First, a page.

I’ve observed many shops jump through the hoops: getting applications, taking photos and submitting the applications, making follow-up calls, sending follow-up letters and newsletters. I’ve noticed this is generally a waste of time. Most insurance companies selected their local DRP shops long ago and will only add a new one if the old one is grossly fraudulent, goes out of business, or changes hands.
But there have been exceptions. Recently I noticed a small shop that had been open for less than a year, had a very limited facility with an old spray booth and frame machine, and yet obtained a highly desired DRP contract. By any stretch of the imagination, this shop should not have expected a moment’s consideration based on its facility and capabilities, but somehow it got the coveted contract. How could that happen?
Secret to getting special treatment
In 2005, Doubleday published a book by Keith Ferrazzi, entitled “Never Eat Alone.” I’ve read about Ferrazzi before in the January, 1991, issue of Inc. Magazine. He is considered the most effective networker in the country, if not in the world. He has on his Rolodex the names and phone numbers of some of the world’s most powerful movers and shakers, most of whom will return his calls and know him by name.
The story of how he got to this special position is worth reading about, but for now the important thing is to see how he would get a shop owner in touch with whoever could hand him or her the desired DRP or other powerful referral status.
The Inc. Magazine article was entitled “The Ten Secrets of a Master Networker.” These ten “secrets” (actually “rules”) with a little customization for the collision industry may provide exactly what a shop owner needs—if he or she is willing to pay the price! In this article we only have time for a few of his “secrets,” but his book is widely available if you want the full story.
Have a clear idea of wants and needs
Ferrazzi says, “Don’t network just to network.” A number of shop owners belong to networking groups like LeTip, or the local Chamber of Commerce where they have “mixers”—opportunities to mix and exchange business cards. Ferrazzi suggests this is usually superficial and generally a waste of time.
One must first decide exactly who needs to be contacted to reach a very specific goal. Would knowing the president or CEO of an insurance company increase chances to get a DRP? Where would you be likely to meet this person? And if a lesser executive would do to get your result, where would you meet him or her? And if it’s unlikely that you could meet this person on your first try, who could provide you with his or her e-mail address or cell phone number?
If you have the answers to a few of these questions, you may be ready to plan a strategy to eventually meet the mover and shaker who can grant your wish.
Build a database of specific names
Continues Ferrazzi, “I’m constantly ripping out lists in magazines.” What magazine (or websites) would list the names (and possibly contact information) of top insurance (or other referral source) executives? Obviously insurance industry publications may have this information, but also consider yachting magazines and perhaps even high performance automobile publications.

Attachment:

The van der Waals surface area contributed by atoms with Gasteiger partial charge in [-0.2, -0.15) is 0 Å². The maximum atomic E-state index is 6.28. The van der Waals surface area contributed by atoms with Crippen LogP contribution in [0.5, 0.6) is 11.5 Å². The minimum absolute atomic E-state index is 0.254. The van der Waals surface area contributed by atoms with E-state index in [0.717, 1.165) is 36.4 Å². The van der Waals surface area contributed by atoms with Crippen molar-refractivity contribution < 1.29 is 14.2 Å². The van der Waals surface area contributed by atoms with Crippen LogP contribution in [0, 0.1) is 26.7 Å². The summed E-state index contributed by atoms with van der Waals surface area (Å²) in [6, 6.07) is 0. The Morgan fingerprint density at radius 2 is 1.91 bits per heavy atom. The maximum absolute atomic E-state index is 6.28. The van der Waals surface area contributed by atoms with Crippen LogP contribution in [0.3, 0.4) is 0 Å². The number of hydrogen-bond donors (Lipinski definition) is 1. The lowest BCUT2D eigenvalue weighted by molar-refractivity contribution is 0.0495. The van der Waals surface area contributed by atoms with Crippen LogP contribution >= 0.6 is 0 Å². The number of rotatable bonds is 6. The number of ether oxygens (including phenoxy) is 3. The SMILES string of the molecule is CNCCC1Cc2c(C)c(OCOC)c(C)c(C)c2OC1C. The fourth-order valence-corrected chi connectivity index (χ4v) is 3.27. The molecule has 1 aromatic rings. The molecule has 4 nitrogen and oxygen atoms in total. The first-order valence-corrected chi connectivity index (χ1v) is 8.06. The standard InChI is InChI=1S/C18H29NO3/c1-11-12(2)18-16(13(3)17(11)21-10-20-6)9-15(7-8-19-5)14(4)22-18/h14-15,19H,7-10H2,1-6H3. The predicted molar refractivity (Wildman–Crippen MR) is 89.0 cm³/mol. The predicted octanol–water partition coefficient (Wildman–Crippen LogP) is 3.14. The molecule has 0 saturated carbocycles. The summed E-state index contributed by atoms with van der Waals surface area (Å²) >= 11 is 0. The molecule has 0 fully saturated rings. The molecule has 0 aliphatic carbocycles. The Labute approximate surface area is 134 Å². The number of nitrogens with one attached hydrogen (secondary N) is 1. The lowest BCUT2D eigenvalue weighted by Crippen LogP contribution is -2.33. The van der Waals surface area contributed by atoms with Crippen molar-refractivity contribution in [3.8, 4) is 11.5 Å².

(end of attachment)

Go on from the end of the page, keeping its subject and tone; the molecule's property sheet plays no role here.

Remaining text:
This article notes that Ferrazzi has more than 5,000 names in his database, categorized by those he knows and those he intends to know. Since he travels widely, he also cross references them by region and calls everyone on that regional list when he’s in the area. This follows his rule to always stay in touch.
Although quality of person is obviously important to him, he also values quantity. Sometimes you may have to meet and develop a relationship with numerous lower level people before you can get an introduction to your top target person.
Never eat alone
This is the title of his new book and also the fourth rule. If I had to capture the central idea of his book in a couple of sentences, I would say it is: Never settle for a superficial relationship if you hope to benefit in the long run.
Take the time to really get to know each person in what should be a planned community of helpers. He suggests finding out what interests you have in common with each key person and how you might contribute to causes and organizations he or she prefers.
Many shop owners get to know insurance adjusters, agents, and sometimes claims office personnel. You may do this already, but how deeply do you know these people? Do higher level local insurance executives belong to a local Lions Club, Rotary Club, Kiwanis or other fraternal organization? Once you know someone you would like to meet belongs to such an organization, do you have the time to join it? And go to regular meetings?
Shop owners are busy people. Most would say they absolutely do not have the time to “never eat alone.” Not if it means extended lunches away from the shop. But there are also suppers and weekend events and more.
Many shop owners hire a professional marketing person for this purpose, but employees come and go. No one but the top person in a company can hope to build an effective long-term relationship of this kind where there has to be give as well as take at a comparable level.
Ferrazzi lays down a sure-fire approach to building high-level relationships that will eventually lead to hard-to-get business deals, but are you willing to pay the price?